sage, rosemary, and fig leaves hanging in a kitchen window to dry
sage, rosemary, and fig leaves hanging in my kitchen window to dry
flowring chives
A few remaining chives peeking thru the short wooden fence with their flowers
Wayne Davids stuck tractor

Initial Site

Site Work - Wayne Davids Apiary
My ditch before I started widening & deepening




Site Work Wayne Davids Apiary
In progress




Site work Wayne Davids Apiary
Finished water retention area to improve drainage & provide convenient water for bees


site work wayne davids apiary
Finished water retention area, different angle


Wayne Davids – My Apiary (Part II)

Welcome back, I’m Wayne Davids and this is the first step in my Beekeeping journey. My first problem I ran into was the extremely wet, low, area I wanted to place my hives. We have hard clay soil and it has very poor drainage, multiple rains would leave it a muddy mess for weeks at a time. I have very limited choices for my hive location since my wife is pathologically terrified of bees. Not allergic mind you, just terrified. We needed to come to an agreement on getting the bees and where they would be located. The back corner of the property was the spot, but it can be very muddy.

In March 2020 I began widening a small ditch (far left picture) that ran the length of the back property line to widen and deepen it so that it will hold more water. I then graded and smoothed the excavated dirt to raise the surrounding area in order to allow it to drain better. The final result was acceptable; a twenty foot by sixty foot enlarged ditch that is about a meter deep most of the way throughout (right hand picture). The dirt that came out was spread and smoothed to create several swales and fill in low areas so the water would drain into the newly expanded ditch “pond”.

I have included some pictures below, and you are free to chuckle at me getting the tractor stuck several times, once having to wait a day or two for the ground to firm up before being able to pull it out with a pick-up truck. Nevertheless the end result works for me and it provides a natural catch that the bees would need later in the season when the temperatures soared and the hive can be consuming a liter or more of water per day.

site work wayne davids apiary
Fun in the mud – stuck tractor
site work Wayne Davids Apiary
More clay coated tires



The second part of my site preparation involved having ‘stands’ or bases for the hives to sit on. Hives should ideally be around 18 inches off the ground. This elevates the hive entrance to reduce entry by mice or insects but also keeps the hive dry, makes an easy landing and take-off the bees, helps keep out larger predators like skunks, and finally is a good height for the poor beekeeper to be moving heavy boxes on and off the hive which can easily weigh fifty pounds or more.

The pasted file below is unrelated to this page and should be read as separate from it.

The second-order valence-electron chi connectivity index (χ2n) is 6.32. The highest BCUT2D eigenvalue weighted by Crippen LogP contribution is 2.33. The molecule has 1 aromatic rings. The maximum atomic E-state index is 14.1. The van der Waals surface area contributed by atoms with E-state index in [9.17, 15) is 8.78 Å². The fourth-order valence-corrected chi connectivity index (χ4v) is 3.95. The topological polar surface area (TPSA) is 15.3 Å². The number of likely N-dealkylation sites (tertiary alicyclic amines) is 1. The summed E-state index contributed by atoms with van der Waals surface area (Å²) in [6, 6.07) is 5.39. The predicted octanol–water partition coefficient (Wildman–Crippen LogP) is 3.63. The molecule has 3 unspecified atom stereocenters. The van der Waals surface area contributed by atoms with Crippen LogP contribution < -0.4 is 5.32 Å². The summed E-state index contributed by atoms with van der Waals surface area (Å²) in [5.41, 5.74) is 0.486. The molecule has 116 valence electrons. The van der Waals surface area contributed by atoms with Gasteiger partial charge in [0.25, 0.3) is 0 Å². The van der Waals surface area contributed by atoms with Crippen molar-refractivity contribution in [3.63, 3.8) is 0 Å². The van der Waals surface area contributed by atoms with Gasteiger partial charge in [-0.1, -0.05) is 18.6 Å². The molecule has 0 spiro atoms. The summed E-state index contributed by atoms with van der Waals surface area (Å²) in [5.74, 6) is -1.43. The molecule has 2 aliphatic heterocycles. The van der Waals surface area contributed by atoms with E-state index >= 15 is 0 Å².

Wayne Davids "Hera" Hive 2021
Current Hera Hive with two supers and two deep brood boxes – and while it is leaning in the picture, I fixed that afterwards and adjusted the hive on the cinderblocks

For myself, I used cinderblocks as stands. One stand had 2 courses (16 inches) and one stand has 3 courses (24 inches) so I could get an idea of what worked best for me since I am 73″ tall (185.4 cm). What I found was, that at the beginning of the season, when I only had one brood box, the taller stand made for much easier work since I had far less bneding over. Now, however, I have two deep brood boxes and two honey supers. With a 24 inch stand the hive is getting tall, close to my shoulders. This becomes difficult to work with the boxes since they are almost at eye-level.

Next year I intend to doule stack cinder blocks (16 inches) and then lay 2 paralled 4×4 (actually 3.5″ square) posts across them as I have since seen done. This will put the hives 19.5 inches off the ground. High enough to keep out pests, but still low enough to manage.

Both hives shown on pavers and cinderblocks
Hives shown on cinderblock hive stands and leveled pavers.

Finally, I had several slabs that used to be walking stones on the side of our house when we bought it in 2009. I removed them, but being one of those people who hates to throw things away, I kept them stacked on the edge of the property. They paid off as bases to stack the cinderblocks on after I leveled them. It is important to keep the hives as level as possible since bees orient their comb vertically. Hives that are tilted or slanted can end up with a mess inside as the bees try to build their comb on the vertical inside a tilted box.

My next installment will talk about the arrival of the bees. Both my hives came from local beekeepers so I didn’t receive either through the mail. 

Thanks for reading. I hope you are enjoying my journey.

All images © Wayne Davids


raw, local, unpasteurized honey



Setting up

Site Work




Placing bees

Maintaining their health

Extracting honey


Starting my own apiary has been a dream for many years, one I intended to pursue in 2020. Then 2020 arrived, and everything that came along with it. I decided, however, that 2021 would not get away from me, and so in the fall of 2020 as well as winter 0f 2020-2021 I began purchasing equipment and materials needed to pursue this dream. In addition to the bees, and hives, there are is a surprising amount of gear needed and I have had a huge learning curve from the beginning. Over the next few months I am going to share my experiences here, and what I have learned. It has been an overwhelmingly positive experience and I am thrilled to be experiencing it and living it. 

The simple honeybee Apis mellifera pollinates approximately 80% of the world’s crops, and it is in dramatic decline. A world without honeybees is a world that will struggle to feed it’s almost 8 billion person population, even more than it does now. For that reason, and others, I started my small apiary, in my small corner, to help honeybees have a fighting chance against a host of environmental, social, parasitic, and chemical factors that endanger it’s continued existence.
All images © Wayne Davids


bees on a frame producing brood


hive brood boxes & honey supers


yours truly in a bee-jacket

bees on a frame producing honey


bees with partially capped honey